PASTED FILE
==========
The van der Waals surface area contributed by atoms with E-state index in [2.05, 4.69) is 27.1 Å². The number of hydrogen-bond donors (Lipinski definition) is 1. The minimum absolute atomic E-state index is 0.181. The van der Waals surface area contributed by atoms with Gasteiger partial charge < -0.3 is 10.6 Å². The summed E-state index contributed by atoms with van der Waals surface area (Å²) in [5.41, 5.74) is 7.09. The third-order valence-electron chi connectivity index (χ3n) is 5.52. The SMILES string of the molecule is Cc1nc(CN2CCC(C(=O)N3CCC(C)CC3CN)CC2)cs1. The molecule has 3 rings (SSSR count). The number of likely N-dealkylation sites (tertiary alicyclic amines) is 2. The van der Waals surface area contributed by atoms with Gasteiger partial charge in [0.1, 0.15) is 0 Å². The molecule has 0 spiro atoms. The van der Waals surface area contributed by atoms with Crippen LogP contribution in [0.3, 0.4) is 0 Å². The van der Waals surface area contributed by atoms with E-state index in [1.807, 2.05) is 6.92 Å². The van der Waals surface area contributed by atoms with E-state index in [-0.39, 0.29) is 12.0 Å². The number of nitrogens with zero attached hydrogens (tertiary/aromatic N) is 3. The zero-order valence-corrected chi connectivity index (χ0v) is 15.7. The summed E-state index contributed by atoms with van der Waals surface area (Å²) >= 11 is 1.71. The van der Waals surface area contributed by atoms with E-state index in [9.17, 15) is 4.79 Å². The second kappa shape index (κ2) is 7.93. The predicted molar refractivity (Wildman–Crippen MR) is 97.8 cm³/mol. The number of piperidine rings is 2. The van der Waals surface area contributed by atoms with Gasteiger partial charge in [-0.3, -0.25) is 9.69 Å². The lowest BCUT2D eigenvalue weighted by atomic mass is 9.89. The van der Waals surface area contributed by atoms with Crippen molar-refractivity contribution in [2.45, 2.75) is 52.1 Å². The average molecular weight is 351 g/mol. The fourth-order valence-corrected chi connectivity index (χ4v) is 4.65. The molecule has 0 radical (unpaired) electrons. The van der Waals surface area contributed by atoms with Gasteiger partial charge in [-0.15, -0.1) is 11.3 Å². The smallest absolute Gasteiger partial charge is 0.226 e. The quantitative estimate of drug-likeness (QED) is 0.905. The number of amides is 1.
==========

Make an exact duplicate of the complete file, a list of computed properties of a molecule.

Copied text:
The van der Waals surface area contributed by atoms with E-state index in [2.05, 4.69) is 27.1 Å². The number of hydrogen-bond donors (Lipinski definition) is 1. The minimum absolute atomic E-state index is 0.181. The van der Waals surface area contributed by atoms with Gasteiger partial charge < -0.3 is 10.6 Å². The summed E-state index contributed by atoms with van der Waals surface area (Å²) in [5.41, 5.74) is 7.09. The third-order valence-electron chi connectivity index (χ3n) is 5.52. The SMILES string of the molecule is Cc1nc(CN2CCC(C(=O)N3CCC(C)CC3CN)CC2)cs1. The molecule has 3 rings (SSSR count). The number of likely N-dealkylation sites (tertiary alicyclic amines) is 2. The van der Waals surface area contributed by atoms with Gasteiger partial charge in [0.1, 0.15) is 0 Å². The molecule has 0 spiro atoms. The van der Waals surface area contributed by atoms with Crippen LogP contribution in [0.3, 0.4) is 0 Å². The van der Waals surface area contributed by atoms with E-state index in [1.807, 2.05) is 6.92 Å². The van der Waals surface area contributed by atoms with E-state index in [-0.39, 0.29) is 12.0 Å². The number of nitrogens with zero attached hydrogens (tertiary/aromatic N) is 3. The zero-order valence-corrected chi connectivity index (χ0v) is 15.7. The summed E-state index contributed by atoms with van der Waals surface area (Å²) >= 11 is 1.71. The van der Waals surface area contributed by atoms with E-state index in [9.17, 15) is 4.79 Å². The second kappa shape index (κ2) is 7.93. The predicted molar refractivity (Wildman–Crippen MR) is 97.8 cm³/mol. The number of piperidine rings is 2. The van der Waals surface area contributed by atoms with Gasteiger partial charge in [-0.3, -0.25) is 9.69 Å². The lowest BCUT2D eigenvalue weighted by atomic mass is 9.89. The van der Waals surface area contributed by atoms with Crippen molar-refractivity contribution in [2.45, 2.75) is 52.1 Å². The average molecular weight is 351 g/mol. The fourth-order valence-corrected chi connectivity index (χ4v) is 4.65. The molecule has 0 radical (unpaired) electrons. The van der Waals surface area contributed by atoms with Gasteiger partial charge in [-0.15, -0.1) is 11.3 Å². The smallest absolute Gasteiger partial charge is 0.226 e. The quantitative estimate of drug-likeness (QED) is 0.905. The number of amides is 1.